Discount and Finance House of India (DFHI)
The Discount and Finance House of India Limited13 (DFHI) was set up in April 1988 by the RBI jointly with the public sector banks and financial investment institutions (i.e., LIC, GIC and UTI). Its establishment was an outcome of the long-drawn need of the following two types:
(i) to bring an equilibrium of liquidity in the Indian banking system and
(ii) to impart liquidity to the instruments of the money market prevalent in the economy.
In 2004, the RBI transferred its total holding in the DFHI to the State Bank of India’s arm SBI Gilts Limited. Its new name is SBI DFHI. It functions as the biggest ‘primary dealer’ in the economy and functions on a commercial basis. It deals in all kinds of instruments in the money market without any upper ceiling. Operating in ‘two way’ (as a lender and borrower) its objective is to provide needful liquidity and stability in the financial market of the country.
Indian Capital Market
The long-term financial market of an economy is known as the ‘capital market’. This market makes it possible to raise long-term money (capital), i.e., for a period of a minimum of 365 days and above. Creation of productive assets is not possible without a string capital market—the market gained more importance once most of the economies in the world started industrialising. Across the world, banks emerged as the first and foremost segment of the capital market. In coming times many other segments got added to it, viz., the insurance industry, mutual funds, and finally the most attractive and vibrant, the security/stock market. Organised development of capital market together with putting in place the right regulatory framework for it, has always been a tough task for the economies. It is believed today that for strong growth prospects in an economy presence of a strong and vibrant capital market is essential.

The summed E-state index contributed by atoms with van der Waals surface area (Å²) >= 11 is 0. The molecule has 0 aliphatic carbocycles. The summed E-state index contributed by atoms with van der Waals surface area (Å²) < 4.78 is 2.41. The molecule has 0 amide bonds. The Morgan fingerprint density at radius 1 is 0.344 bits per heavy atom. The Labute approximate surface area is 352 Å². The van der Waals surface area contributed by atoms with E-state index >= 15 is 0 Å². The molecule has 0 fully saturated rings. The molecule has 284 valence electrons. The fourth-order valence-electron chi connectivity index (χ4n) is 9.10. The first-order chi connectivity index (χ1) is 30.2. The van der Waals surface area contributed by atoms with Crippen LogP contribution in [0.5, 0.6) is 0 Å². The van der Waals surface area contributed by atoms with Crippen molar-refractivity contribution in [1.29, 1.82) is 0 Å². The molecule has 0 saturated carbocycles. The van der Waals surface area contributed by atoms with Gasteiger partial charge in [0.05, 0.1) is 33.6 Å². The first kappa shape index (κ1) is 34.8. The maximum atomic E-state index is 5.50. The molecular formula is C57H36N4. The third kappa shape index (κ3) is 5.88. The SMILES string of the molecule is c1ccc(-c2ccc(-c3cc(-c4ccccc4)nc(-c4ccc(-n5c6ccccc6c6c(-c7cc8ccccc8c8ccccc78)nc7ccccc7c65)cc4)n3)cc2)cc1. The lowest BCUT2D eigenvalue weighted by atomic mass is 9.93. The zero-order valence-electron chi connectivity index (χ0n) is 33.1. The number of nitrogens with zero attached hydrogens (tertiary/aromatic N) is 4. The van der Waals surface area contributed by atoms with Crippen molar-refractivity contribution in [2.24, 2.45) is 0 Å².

Though the capital market of India is far stronger and better today in comparison to the periods just after Independence, the process of emergence has not been easy and smooth. Once India opted ‘industry’ as its prime moving force, the first challenge was to raise long-term funds for industrial establishments and their expansion. As banks in India were weak, small and geographically unevenly distributed they were not in a position to play the pivotal role they played in case of the industrializing Western economies. This is why the government decided to set up ‘financial institutions’ which could play the role of banks (till banks gain strength and presence) and carry on the responsibilities of ‘project financing’.
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